- "Open" means choice, and I prefer a proprietary desktop, so I use that.
Interestingly, I don't hear "Linux isn't good enough" much anymore, because it's manifestly untrue, and I can show that my own experience—and that of many colleagues—belies that.
- I'm more productive on Windows/Mac. I'm sure you are. Anyone is more productive when they're using a platform or a system they're used to. If you believe in open source, then I contest that you should take the time to learn how to use a Linux desktop and the associated applications. If you're working for an open source organisation, they'll probably help you along, and you're unlikely to find you're much less productive in the long term. And, you know what? If you are less productive in the long term, then get in touch with the maintainers of the apps that are causing you to be less productive and help improve them. You don't have to be a coder. You could submit bug reports, suggest improvements, write documentation, or just test the most recent versions of the software. And then you're helping yourself and the rest of the community. Welcome to open source.
- I can't use app X on Linux, and I need it for my job. This may be true. But it's probably less true than you think. The people most often saying this with conviction are audio, video, or graphics experts. It was certainly the case for many years that Linux lagged behind in those areas, but have a look and see what the other options are. And try them, even if they're not perfect, and see how you can improve them. Alternatively, use a VM for that particular app.
- I can't game on Linux. Well, you probably can, but not all the games that you enjoy. This, to be clear, shouldn't really be an excuse not to use Linux for most of what you do. It might be a reason to keep a dual-boot system or to do what I did (after much soul-searching) and buy a games console (because Elite Dangerous really doesn't work on Linux, more's the pity). It should also be an excuse to lobby for your favourite games to be ported to Linux.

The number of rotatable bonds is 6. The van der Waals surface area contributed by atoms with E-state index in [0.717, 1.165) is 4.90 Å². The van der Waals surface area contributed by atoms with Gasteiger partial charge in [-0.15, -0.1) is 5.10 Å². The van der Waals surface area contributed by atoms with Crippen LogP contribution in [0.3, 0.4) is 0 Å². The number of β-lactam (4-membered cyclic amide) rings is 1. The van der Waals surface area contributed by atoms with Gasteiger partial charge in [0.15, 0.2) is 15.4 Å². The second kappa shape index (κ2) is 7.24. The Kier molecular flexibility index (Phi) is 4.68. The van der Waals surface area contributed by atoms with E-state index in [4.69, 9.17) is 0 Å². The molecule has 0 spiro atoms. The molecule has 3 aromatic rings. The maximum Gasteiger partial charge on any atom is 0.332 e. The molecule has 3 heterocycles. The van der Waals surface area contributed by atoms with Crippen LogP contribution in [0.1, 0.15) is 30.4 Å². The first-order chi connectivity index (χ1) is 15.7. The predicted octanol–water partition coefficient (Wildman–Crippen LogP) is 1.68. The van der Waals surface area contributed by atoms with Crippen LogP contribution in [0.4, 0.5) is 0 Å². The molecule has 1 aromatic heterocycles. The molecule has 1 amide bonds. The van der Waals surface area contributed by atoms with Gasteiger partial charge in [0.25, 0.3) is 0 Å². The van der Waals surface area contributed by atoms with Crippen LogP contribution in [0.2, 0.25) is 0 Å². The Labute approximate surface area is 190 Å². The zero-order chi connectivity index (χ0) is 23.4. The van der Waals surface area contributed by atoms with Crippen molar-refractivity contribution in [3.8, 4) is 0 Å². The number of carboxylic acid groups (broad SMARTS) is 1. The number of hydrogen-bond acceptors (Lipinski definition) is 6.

- It's what our customers use, so why would we alienate them? I don't get this one. Does Microsoft ban visitors with Macs from their buildings? Does Apple ban Windows users? Does Google allow non-Android phones through their doors? You don't kowtow to the majority when you're the little guy or gal; if you're working in open source, surely you should be proud of that. You're not going to alienate your customer—you're really not.
- "Open" means choice, and I prefer a proprietary desktop, so I use that. Being open certainly does mean you have a choice. You made that choice by working in open source. For many, including me, that's a moral and philosophical choice. Saying you embrace open source, but rejecting it in practice seems mealy mouthed, even insulting. Using openness to justify your choice is the wrong approach. Saying "I prefer a proprietary desktop, and company policy allows me to do so" is better. I don't agree with your decision, but at least you're not using the principle of openness to justify it.
Is using open source easy? Not always. But it's getting easier. I think that we should stand up for what we believe in, and if you're reading Opensource.com, then you probably believe in open source. And that, I believe, means that you should run Linux as your main desktop.
Note: I welcome comments, and would love to hear different points of view. I would ask that comments don't just list application X or application Y as not working on Linux. I concede that not all apps do. I'm more interested in justifications that I haven't covered above, or (perceived) flaws in my argument. Oh, and support for it, of course.